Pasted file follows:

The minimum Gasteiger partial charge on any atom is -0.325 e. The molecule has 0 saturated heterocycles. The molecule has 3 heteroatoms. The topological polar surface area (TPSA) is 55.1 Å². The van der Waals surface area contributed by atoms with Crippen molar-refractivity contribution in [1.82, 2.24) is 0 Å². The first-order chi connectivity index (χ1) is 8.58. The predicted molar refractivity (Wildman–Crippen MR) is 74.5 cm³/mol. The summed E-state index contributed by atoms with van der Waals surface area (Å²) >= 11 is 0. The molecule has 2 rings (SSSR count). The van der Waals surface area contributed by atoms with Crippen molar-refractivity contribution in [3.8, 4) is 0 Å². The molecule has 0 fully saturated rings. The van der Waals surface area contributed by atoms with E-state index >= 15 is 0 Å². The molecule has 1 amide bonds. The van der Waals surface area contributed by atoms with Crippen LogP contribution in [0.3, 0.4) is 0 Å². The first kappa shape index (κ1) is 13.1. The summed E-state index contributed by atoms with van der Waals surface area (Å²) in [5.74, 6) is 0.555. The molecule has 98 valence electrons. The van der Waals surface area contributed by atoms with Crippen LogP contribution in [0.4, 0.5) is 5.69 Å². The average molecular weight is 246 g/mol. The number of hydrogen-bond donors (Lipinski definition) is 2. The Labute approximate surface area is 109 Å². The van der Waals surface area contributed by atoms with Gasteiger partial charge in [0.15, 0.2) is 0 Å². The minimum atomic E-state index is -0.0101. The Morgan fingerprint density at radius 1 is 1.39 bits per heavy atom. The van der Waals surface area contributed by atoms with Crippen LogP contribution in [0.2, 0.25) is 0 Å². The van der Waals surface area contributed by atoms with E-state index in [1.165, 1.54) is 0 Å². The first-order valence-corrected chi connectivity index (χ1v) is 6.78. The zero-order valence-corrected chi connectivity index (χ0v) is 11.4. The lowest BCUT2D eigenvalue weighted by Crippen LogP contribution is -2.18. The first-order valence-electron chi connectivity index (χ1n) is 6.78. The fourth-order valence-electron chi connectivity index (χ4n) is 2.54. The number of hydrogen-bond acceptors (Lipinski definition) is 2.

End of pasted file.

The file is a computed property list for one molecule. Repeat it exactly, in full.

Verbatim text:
The minimum Gasteiger partial charge on any atom is -0.325 e. The molecule has 0 saturated heterocycles. The molecule has 3 heteroatoms. The topological polar surface area (TPSA) is 55.1 Å². The van der Waals surface area contributed by atoms with Crippen molar-refractivity contribution in [1.82, 2.24) is 0 Å². The first-order chi connectivity index (χ1) is 8.58. The predicted molar refractivity (Wildman–Crippen MR) is 74.5 cm³/mol. The summed E-state index contributed by atoms with van der Waals surface area (Å²) >= 11 is 0. The molecule has 2 rings (SSSR count). The van der Waals surface area contributed by atoms with Crippen molar-refractivity contribution in [3.8, 4) is 0 Å². The molecule has 0 fully saturated rings. The van der Waals surface area contributed by atoms with E-state index >= 15 is 0 Å². The molecule has 1 amide bonds. The van der Waals surface area contributed by atoms with Crippen LogP contribution in [0.3, 0.4) is 0 Å². The first kappa shape index (κ1) is 13.1. The summed E-state index contributed by atoms with van der Waals surface area (Å²) in [5.74, 6) is 0.555. The molecule has 98 valence electrons. The van der Waals surface area contributed by atoms with Crippen LogP contribution in [0.4, 0.5) is 5.69 Å². The average molecular weight is 246 g/mol. The number of hydrogen-bond donors (Lipinski definition) is 2. The Labute approximate surface area is 109 Å². The van der Waals surface area contributed by atoms with Gasteiger partial charge in [0.15, 0.2) is 0 Å². The minimum atomic E-state index is -0.0101. The Morgan fingerprint density at radius 1 is 1.39 bits per heavy atom. The van der Waals surface area contributed by atoms with Crippen LogP contribution in [0.2, 0.25) is 0 Å². The van der Waals surface area contributed by atoms with E-state index in [1.165, 1.54) is 0 Å². The first-order valence-corrected chi connectivity index (χ1v) is 6.78. The zero-order valence-corrected chi connectivity index (χ0v) is 11.4. The lowest BCUT2D eigenvalue weighted by Crippen LogP contribution is -2.18. The first-order valence-electron chi connectivity index (χ1n) is 6.78. The fourth-order valence-electron chi connectivity index (χ4n) is 2.54. The number of hydrogen-bond acceptors (Lipinski definition) is 2.